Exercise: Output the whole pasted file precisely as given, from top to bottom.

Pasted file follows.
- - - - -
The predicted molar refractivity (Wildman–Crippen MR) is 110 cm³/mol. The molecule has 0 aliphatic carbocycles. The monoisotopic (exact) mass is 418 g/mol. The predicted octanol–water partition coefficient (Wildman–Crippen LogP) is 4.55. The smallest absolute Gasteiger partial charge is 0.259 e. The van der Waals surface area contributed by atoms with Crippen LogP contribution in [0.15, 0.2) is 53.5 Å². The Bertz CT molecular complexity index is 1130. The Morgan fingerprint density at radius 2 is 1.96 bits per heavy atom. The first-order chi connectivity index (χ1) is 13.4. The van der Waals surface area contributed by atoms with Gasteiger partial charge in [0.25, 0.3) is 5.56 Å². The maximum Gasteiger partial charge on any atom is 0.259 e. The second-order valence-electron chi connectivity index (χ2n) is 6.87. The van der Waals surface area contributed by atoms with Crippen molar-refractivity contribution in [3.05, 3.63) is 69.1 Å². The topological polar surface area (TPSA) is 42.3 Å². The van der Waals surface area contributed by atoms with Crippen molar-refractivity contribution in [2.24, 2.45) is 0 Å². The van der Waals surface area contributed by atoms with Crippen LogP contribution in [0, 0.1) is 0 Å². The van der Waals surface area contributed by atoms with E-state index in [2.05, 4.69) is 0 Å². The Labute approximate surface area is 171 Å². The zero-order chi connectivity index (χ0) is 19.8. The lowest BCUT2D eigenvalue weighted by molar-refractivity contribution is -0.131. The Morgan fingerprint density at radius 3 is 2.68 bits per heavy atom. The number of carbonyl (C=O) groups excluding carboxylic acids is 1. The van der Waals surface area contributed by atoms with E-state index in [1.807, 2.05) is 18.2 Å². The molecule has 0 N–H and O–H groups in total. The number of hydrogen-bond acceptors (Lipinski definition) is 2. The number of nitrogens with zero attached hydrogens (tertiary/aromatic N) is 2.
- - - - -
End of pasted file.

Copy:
The predicted molar refractivity (Wildman–Crippen MR) is 110 cm³/mol. The molecule has 0 aliphatic carbocycles. The monoisotopic (exact) mass is 418 g/mol. The predicted octanol–water partition coefficient (Wildman–Crippen LogP) is 4.55. The smallest absolute Gasteiger partial charge is 0.259 e. The van der Waals surface area contributed by atoms with Crippen LogP contribution in [0.15, 0.2) is 53.5 Å². The Bertz CT molecular complexity index is 1130. The Morgan fingerprint density at radius 2 is 1.96 bits per heavy atom. The first-order chi connectivity index (χ1) is 13.4. The van der Waals surface area contributed by atoms with Gasteiger partial charge in [0.25, 0.3) is 5.56 Å². The maximum Gasteiger partial charge on any atom is 0.259 e. The second-order valence-electron chi connectivity index (χ2n) is 6.87. The van der Waals surface area contributed by atoms with Crippen molar-refractivity contribution in [3.05, 3.63) is 69.1 Å². The topological polar surface area (TPSA) is 42.3 Å². The van der Waals surface area contributed by atoms with Crippen molar-refractivity contribution in [2.24, 2.45) is 0 Å². The van der Waals surface area contributed by atoms with Crippen LogP contribution in [0, 0.1) is 0 Å². The van der Waals surface area contributed by atoms with E-state index in [2.05, 4.69) is 0 Å². The Labute approximate surface area is 171 Å². The zero-order chi connectivity index (χ0) is 19.8. The lowest BCUT2D eigenvalue weighted by molar-refractivity contribution is -0.131. The Morgan fingerprint density at radius 3 is 2.68 bits per heavy atom. The number of carbonyl (C=O) groups excluding carboxylic acids is 1. The van der Waals surface area contributed by atoms with E-state index in [1.807, 2.05) is 18.2 Å². The molecule has 0 N–H and O–H groups in total. The number of hydrogen-bond acceptors (Lipinski definition) is 2. The number of nitrogens with zero attached hydrogens (tertiary/aromatic N) is 2.